Did the Supreme Court eviscerate Access Copyright’s business model? A reply to Michael Geist

September 12th, 2012 by Barry Sookman Leave a reply »

Michael Geist in a series of recent blog posts claims that the decisions of the Supreme Court in the SOCAN v. Bell Canada, 2012 SCC 36 (SOCAN v Bell) and Alberta (Education) v. Canadian Copyright Licensing Agency (Access Copyright), 2012 SCC 37 (Access Copyright) cases eviscerated Access Copyright’s business model.[1] He asserts that the cases make all copying that would be subject to a license from Access Copyright fair dealings. Moreover, he claims that publishers would not suffer significant economic harm if all copying permitted under Access Copyright licenses or model licenses were fair dealings and no educational institution, whether elementary, secondary, or post-secondary, paid a penny for all such uses.

Michael Geist’s claims, which rely extensively on the decision of the Supreme Court in the Access Copyright case, are flawed and cannot be supported by the reasons of the Supreme Court. The decision in the case, which deals with “short excerpts”, such as a page from a supplementary math textbook used for classroom instruction, is no precedent that all copying in K-12 and post-secondary institutions that would be covered by an Access Copyright tariff or license is covered by fair dealing. Similarly, there is no basis in the decision or in the evidence before the Court for his conclusion that this uncompensated copying would not create “significant economic harm” to publishers.

The Access Copyright Ruling

The appeal in the Access Copyright case arose from a judicial review of the Copyright Board decision which certified a tariff requiring elementary and secondary schools to pay royalties to compensate authors and publishers for reprographic copying. The issue in the appeal related to whether a single class of copying in these schools was a fair dealing under the Copyright Act. Specifically, the question was whether the Copyright Board was correct to conclude that copying of short excerpts from supplementary books in K-12 schools for distribution to students for use during class instruction was a fair dealing.

The Copyright Board did not define the length of the short excerpts in issue. It stated in its reasons that “teachers generally limit themselves to reproducing relatively short excerpts from a work”. However, in its Supreme Court Appeal Factum, the Council of Ministers explained that what was in issue was the copying of an occasional page from a book, amounting to no more than 4.5 pages per student per school year.

“The factual record of the Board proceeding establishes that teachers in Canadian elementary and secondary schools (outside of Quebec) typically copy “short excerpts.” The purpose of this copying is to supplement material in the textbook which has been provided to a student. For example, a teacher might occasionally provide a page of math problems from a different math textbook to supplement the problems in a student’s textbook, in order to address the needs of a particular student, a group of students or a class of students.”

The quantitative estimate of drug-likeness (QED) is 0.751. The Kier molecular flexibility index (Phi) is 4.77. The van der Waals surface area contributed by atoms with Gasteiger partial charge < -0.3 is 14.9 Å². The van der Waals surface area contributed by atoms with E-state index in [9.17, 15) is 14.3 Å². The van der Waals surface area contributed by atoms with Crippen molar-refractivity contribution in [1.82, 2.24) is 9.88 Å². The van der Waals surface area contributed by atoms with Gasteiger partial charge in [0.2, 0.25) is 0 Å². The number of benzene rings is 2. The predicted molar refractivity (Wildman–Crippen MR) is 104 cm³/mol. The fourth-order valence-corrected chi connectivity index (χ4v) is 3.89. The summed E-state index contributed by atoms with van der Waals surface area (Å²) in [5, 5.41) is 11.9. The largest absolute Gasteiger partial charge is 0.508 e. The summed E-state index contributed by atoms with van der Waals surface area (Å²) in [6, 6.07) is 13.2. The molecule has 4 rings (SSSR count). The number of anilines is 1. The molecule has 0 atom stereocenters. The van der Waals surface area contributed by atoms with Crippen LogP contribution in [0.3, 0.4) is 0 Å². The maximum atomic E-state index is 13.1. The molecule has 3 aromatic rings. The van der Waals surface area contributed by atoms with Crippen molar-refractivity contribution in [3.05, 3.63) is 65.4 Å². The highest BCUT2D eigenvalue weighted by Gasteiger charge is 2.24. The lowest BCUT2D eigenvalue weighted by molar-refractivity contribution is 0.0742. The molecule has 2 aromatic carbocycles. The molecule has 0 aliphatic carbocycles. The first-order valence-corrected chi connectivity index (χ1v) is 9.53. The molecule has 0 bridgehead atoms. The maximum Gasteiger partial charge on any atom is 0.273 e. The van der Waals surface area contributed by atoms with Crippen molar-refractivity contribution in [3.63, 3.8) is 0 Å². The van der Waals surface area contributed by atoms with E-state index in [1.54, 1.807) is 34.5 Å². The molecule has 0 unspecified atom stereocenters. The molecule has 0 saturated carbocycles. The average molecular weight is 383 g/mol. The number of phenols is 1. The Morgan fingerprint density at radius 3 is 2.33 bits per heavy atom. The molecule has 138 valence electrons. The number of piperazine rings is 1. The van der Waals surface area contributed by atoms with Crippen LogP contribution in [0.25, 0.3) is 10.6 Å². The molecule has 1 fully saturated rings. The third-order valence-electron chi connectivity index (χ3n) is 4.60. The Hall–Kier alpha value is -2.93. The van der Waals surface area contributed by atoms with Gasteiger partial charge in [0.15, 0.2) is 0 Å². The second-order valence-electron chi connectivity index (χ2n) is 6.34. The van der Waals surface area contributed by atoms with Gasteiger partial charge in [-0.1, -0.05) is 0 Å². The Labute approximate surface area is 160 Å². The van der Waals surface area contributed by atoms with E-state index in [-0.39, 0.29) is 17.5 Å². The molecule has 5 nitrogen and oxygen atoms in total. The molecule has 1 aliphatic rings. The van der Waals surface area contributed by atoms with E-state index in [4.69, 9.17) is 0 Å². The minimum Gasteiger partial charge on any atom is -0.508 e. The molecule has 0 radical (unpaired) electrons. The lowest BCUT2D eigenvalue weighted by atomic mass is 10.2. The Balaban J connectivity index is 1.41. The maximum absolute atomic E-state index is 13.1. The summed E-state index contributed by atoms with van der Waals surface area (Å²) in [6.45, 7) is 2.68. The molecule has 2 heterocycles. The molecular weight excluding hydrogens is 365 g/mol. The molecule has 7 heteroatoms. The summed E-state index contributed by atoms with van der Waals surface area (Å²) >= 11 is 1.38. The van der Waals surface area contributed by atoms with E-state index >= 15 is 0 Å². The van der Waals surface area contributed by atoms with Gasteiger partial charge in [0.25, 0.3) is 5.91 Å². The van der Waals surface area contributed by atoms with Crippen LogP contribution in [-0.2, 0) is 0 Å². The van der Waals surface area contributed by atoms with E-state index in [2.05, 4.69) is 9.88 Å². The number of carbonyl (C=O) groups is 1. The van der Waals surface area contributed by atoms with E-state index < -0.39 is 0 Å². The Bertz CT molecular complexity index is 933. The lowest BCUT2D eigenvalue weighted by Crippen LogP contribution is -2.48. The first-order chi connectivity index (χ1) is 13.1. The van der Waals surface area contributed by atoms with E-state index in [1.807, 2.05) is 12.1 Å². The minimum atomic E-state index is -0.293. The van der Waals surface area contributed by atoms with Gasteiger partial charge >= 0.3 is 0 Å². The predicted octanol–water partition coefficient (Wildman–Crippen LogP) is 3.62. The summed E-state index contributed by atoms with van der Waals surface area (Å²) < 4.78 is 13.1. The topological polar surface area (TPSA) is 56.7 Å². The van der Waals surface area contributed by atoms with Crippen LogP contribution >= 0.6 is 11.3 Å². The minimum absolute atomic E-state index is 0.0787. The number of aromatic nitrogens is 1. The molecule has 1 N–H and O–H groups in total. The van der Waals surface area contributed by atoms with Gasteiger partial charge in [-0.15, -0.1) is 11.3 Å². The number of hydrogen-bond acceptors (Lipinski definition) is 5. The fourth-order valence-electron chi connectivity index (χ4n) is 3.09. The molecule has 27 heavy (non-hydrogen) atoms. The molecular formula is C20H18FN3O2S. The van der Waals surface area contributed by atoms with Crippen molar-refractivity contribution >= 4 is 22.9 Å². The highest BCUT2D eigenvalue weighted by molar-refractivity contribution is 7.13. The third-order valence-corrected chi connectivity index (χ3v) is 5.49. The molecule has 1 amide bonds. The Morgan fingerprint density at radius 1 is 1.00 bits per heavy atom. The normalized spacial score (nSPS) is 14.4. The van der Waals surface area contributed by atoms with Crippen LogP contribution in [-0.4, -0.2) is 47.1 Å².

“The four and a half pages per student per year are the pages that the Board placed in Category 4 of its fair dealing analysis”. (emphasis added)

The Copyright Board ruled that this copying was not covered by fair dealing and had to be paid for by schools. The Federal Court of Appeal dismissed a judicial review from this holding. The Supreme Court ruled that the Board had misapplied three of the six non-exclusive fairness factors used to determine whether a dealing is fair and instructed the Board to reconsider its decision. Specifically, the Court was of the opinion that the Board made the following errors:

  • In considering the purpose of the dealing factor, the Board concluded that the predominant purpose was that of the teacher, namely, “instruction” or “non-private study”. The Board therefore found that this factor tended to make the copies in issue unfair. The Court ruled that the purpose of the copying was private study. The Board had not considered whether copying for this purpose tended to make the dealing fair or unfair.
  • The Board considered the total aggregate copying that took place in the schools under the amount of the dealing factor. It was appropriate for the Board to consider the aggregate copying. However, this was to be considered under the “character of the dealing” factor. The “amount” factor is intended to be “an examination ofthe proportion betweenthe excerpted copy and the entire work, not the overall quantity of what is disseminated.” By “reapplying this same quantitative concern when assessing the “amount of the dealing”, it conflated the two factors, which had the effect of erasing proportionality from the fairness analysis.”
  • The Board concluded that the impact of the photocopying was sufficiently important to compete with textbook sales in assessing the effect of the dealing on the work. But the Court said there was “no evidence from Access Copyright demonstrating any link between photocopying short excerpts and the decline in textbook sales”.

Michael Geist’s Claims

Immediately after the decision in the Access Copyright case was released, Michael Geist, a longtime critic of Access Copyright, published a series of blogs.[2] In these blogs he makes the following three claims: